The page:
From the sparkling opening pages, where we learn a lot about the main character, Skip, as he explores why he can’t have a friend, this endearing novel for teens is both action packed and sensitively written.
Skip runs away and pals up with long-time street person, Billy. Skip’s talent is as an artist and he sees the world in terms of shadows, the bits other people miss – but it is a talent we can see will never be fulfilled in a world that has rejected him.
But the world is about to change. Bombs hit and chaos ensues. Then the best skills to have are enterprise and ingenuity – and those skills Skip and Billy, adapted to a harsh life, have already had to learn. For them it’s normal to have no place to sleep, no regular supply of food.
Their survival skills mean they become one of the strong, the people who are able to adapt and also they become able to take care of six-year-old Max, dancer Tia with her baby Sixpence.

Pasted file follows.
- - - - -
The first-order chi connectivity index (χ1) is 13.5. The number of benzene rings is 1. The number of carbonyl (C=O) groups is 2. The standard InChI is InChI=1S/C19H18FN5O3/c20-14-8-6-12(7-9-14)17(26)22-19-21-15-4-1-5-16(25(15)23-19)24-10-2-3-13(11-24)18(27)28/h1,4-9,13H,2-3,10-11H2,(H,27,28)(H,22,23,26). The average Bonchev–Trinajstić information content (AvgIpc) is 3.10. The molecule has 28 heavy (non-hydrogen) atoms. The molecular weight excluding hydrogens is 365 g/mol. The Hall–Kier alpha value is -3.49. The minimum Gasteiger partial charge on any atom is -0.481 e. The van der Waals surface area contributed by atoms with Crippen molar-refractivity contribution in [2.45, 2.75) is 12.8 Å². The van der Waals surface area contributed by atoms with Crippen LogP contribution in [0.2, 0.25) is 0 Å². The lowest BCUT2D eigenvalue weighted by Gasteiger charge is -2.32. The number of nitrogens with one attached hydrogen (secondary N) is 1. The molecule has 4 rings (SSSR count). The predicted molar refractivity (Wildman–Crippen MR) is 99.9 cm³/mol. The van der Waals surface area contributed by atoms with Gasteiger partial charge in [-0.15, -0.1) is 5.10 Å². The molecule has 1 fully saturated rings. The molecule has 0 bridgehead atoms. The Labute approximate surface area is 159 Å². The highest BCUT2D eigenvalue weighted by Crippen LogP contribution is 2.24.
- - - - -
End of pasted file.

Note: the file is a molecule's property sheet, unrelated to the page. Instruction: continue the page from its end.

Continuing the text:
In a genre awash with fantasy and post-apocalyptic novels, I approached this book with a ‘here we go again’ feeling, because it is set around the time of the destruction of society after a catastrophic attack.
But what it is really is a great exploration of how individuals who don’t necessarily fit in can be excellent in extraordinary situations. It explores the meaning of family and human resilience and is a celebration of both the individual and of difference. It’s a tough and stark read in places, short, but it will not only have you turning the pages, but will stay with you for a long time.
So far my favourite children’s book of the year. The Australian author is doing a blog tour over Easter, if you want to find out more you can visit here: http://templarpublishing.blogspot.com/2011/04/small-free-kiss-in-dark-blog-tour-25th.html
A breath of fresh air for teens wanting something really well written, thought provoking and challenging.
A small free kiss in the dark Glenda Millard Templar 6.99